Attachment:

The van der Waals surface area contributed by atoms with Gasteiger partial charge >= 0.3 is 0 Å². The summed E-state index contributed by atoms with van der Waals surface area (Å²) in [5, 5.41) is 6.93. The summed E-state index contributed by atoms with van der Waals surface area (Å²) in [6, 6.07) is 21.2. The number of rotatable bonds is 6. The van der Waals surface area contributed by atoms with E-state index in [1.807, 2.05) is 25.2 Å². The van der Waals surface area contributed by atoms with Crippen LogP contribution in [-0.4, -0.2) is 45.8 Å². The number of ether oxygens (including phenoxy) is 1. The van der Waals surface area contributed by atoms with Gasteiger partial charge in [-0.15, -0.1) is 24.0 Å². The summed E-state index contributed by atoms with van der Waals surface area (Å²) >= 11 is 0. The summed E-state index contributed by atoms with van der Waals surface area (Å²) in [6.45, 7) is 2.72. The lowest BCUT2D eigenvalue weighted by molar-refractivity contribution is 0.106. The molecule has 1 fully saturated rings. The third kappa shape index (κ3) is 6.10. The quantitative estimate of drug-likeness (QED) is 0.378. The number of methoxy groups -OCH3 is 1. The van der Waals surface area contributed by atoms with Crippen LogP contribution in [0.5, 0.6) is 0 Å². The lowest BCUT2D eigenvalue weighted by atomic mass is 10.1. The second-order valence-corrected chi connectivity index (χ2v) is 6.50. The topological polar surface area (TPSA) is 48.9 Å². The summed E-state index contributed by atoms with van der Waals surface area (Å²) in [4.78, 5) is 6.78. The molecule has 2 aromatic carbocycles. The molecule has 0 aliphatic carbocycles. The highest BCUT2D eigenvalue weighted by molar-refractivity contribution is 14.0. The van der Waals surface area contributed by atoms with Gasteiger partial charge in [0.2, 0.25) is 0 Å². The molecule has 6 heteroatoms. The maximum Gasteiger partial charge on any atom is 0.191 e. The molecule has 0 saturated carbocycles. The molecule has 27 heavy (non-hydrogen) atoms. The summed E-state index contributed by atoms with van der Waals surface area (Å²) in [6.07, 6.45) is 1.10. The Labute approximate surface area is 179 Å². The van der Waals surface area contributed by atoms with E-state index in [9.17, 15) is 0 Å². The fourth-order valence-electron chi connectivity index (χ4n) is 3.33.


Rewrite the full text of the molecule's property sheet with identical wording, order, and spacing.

The van der Waals surface area contributed by atoms with Gasteiger partial charge >= 0.3 is 0 Å². The summed E-state index contributed by atoms with van der Waals surface area (Å²) in [5, 5.41) is 6.93. The summed E-state index contributed by atoms with van der Waals surface area (Å²) in [6, 6.07) is 21.2. The number of rotatable bonds is 6. The van der Waals surface area contributed by atoms with E-state index in [1.807, 2.05) is 25.2 Å². The van der Waals surface area contributed by atoms with Crippen LogP contribution in [-0.4, -0.2) is 45.8 Å². The number of ether oxygens (including phenoxy) is 1. The van der Waals surface area contributed by atoms with Gasteiger partial charge in [-0.15, -0.1) is 24.0 Å². The summed E-state index contributed by atoms with van der Waals surface area (Å²) >= 11 is 0. The summed E-state index contributed by atoms with van der Waals surface area (Å²) in [6.45, 7) is 2.72. The lowest BCUT2D eigenvalue weighted by molar-refractivity contribution is 0.106. The molecule has 1 fully saturated rings. The third kappa shape index (κ3) is 6.10. The quantitative estimate of drug-likeness (QED) is 0.378. The number of methoxy groups -OCH3 is 1. The van der Waals surface area contributed by atoms with Crippen LogP contribution in [0.5, 0.6) is 0 Å². The lowest BCUT2D eigenvalue weighted by atomic mass is 10.1. The second-order valence-corrected chi connectivity index (χ2v) is 6.50. The topological polar surface area (TPSA) is 48.9 Å². The summed E-state index contributed by atoms with van der Waals surface area (Å²) in [4.78, 5) is 6.78. The molecule has 2 aromatic carbocycles. The molecule has 0 aliphatic carbocycles. The highest BCUT2D eigenvalue weighted by molar-refractivity contribution is 14.0. The van der Waals surface area contributed by atoms with Gasteiger partial charge in [0.2, 0.25) is 0 Å². The molecule has 6 heteroatoms. The maximum Gasteiger partial charge on any atom is 0.191 e. The molecule has 0 saturated carbocycles. The molecule has 27 heavy (non-hydrogen) atoms. The summed E-state index contributed by atoms with van der Waals surface area (Å²) in [6.07, 6.45) is 1.10. The Labute approximate surface area is 179 Å². The van der Waals surface area contributed by atoms with E-state index in [9.17, 15) is 0 Å². The fourth-order valence-electron chi connectivity index (χ4n) is 3.33.